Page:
The Complainant was offered the opportunity to apply for two proposed junior development business management positions and whilst he was invited to take part in a consultation process, the Adjudication Officer observed:

“Unusually in the context of a purportedly ongoing Consultation process the Complainant was given a letter by WK which included a sample letter of Notice of Redundancy which included a Form of Acceptance waiving legal rights. The package on offer was Statutory Redundancy with an ex grata payment of circa €5,000.00”.

The Complainant observed that the work and functions that he had been performing for seven years was not disappearing and the sales function would continue albeit performed by someone with a different title and smaller salary. The Complainant stated he was happy to be moved to the proposed  role of Junior Business Development Manger on his current terms and conditions and offered to put together a counter proposal to save his job. The process petered out and the Complainant was made Redundant.

The Adjudication Officer stated:

“On balance I am satisfied that the procedures adopted herein amounted to an Unfair Dismissal. The Complainant was let down by an employer for whom he had worked selflessly. Whilst there is evidence to demonstrate a dip in profits in 2018 and into 2019 there is nothing to suggest that Ireland had somehow become a chronic loss-making venture. I accept the Complainant was entitled to be dubious about the assertion that any solution had to include the engagement of a full-time technical/scientific person on the ground in Ireland. That had not proved necessary in the past and it was noted during the course of the hearing before me that no such person had been engaged right up to the time of hearing. No recruitment process had even been initiated……..At no point, outside the context of making him Redundant, was the Complainant really asked what changes could be made or what initiatives could be implemented to reverse the faltering fortunes”. In respect of some of the process adopted the Adjudicator observed that it was “perfunctory and without ambition”.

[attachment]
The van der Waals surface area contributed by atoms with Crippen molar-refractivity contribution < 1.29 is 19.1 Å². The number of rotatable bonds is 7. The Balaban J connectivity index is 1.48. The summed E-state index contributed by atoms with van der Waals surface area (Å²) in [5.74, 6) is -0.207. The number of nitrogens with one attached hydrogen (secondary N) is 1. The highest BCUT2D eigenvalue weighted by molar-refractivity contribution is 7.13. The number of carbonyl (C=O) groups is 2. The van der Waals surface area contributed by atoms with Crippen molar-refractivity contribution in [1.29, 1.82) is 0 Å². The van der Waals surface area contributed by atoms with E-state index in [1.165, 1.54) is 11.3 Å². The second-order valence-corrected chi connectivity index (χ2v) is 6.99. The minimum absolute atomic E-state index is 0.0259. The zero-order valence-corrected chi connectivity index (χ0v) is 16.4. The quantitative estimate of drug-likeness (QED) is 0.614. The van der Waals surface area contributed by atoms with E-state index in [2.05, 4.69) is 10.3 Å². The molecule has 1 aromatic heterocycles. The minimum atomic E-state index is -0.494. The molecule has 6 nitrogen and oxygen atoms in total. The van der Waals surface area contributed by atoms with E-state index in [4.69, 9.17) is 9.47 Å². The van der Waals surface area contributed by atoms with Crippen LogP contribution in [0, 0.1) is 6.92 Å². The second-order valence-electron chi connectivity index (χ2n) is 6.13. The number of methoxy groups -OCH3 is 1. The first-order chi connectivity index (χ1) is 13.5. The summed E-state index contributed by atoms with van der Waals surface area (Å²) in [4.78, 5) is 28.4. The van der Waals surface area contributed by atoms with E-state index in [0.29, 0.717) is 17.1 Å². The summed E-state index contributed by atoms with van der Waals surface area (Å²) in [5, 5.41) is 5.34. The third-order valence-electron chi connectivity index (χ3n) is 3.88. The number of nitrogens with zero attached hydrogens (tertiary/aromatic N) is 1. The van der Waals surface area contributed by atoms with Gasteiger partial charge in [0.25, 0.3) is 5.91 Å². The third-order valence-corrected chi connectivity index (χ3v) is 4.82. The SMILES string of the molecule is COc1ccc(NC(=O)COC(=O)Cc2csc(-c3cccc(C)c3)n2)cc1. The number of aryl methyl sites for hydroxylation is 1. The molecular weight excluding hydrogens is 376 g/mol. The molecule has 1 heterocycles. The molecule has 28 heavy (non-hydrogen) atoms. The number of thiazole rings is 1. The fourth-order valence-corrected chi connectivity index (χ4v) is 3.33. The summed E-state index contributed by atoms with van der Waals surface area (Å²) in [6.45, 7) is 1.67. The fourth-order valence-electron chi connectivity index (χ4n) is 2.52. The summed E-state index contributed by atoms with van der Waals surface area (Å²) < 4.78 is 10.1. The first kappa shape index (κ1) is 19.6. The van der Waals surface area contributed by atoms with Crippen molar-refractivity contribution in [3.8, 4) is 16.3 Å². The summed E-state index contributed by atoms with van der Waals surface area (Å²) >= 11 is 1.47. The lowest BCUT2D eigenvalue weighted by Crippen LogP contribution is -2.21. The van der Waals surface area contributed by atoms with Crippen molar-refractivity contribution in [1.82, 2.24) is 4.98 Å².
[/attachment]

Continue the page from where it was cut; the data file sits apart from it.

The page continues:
The Complainant set up his own business and tried to sell other/competitor products available in the marketplace but the Adjudicator noted that this proved difficult as a lot of his client base were perfectly happy with the product he already sold from the Respondent.

The Complainant was awarded €40,000 compensation for unfair dismissal.

Employment law case tip

Employers need to undertake a genuine consultation process and not simply to “go through the motions”. Employers should also seek input from their employees as to how they job can be saved and to look at all proposals and genuinely engage with the employee to protect their role from redundancy where possible.

If you have any queries in respect of this case or #redundancy please dont hesitate to call our offices on +353 1 5175900 or email us wendy@wdsolicitors.ie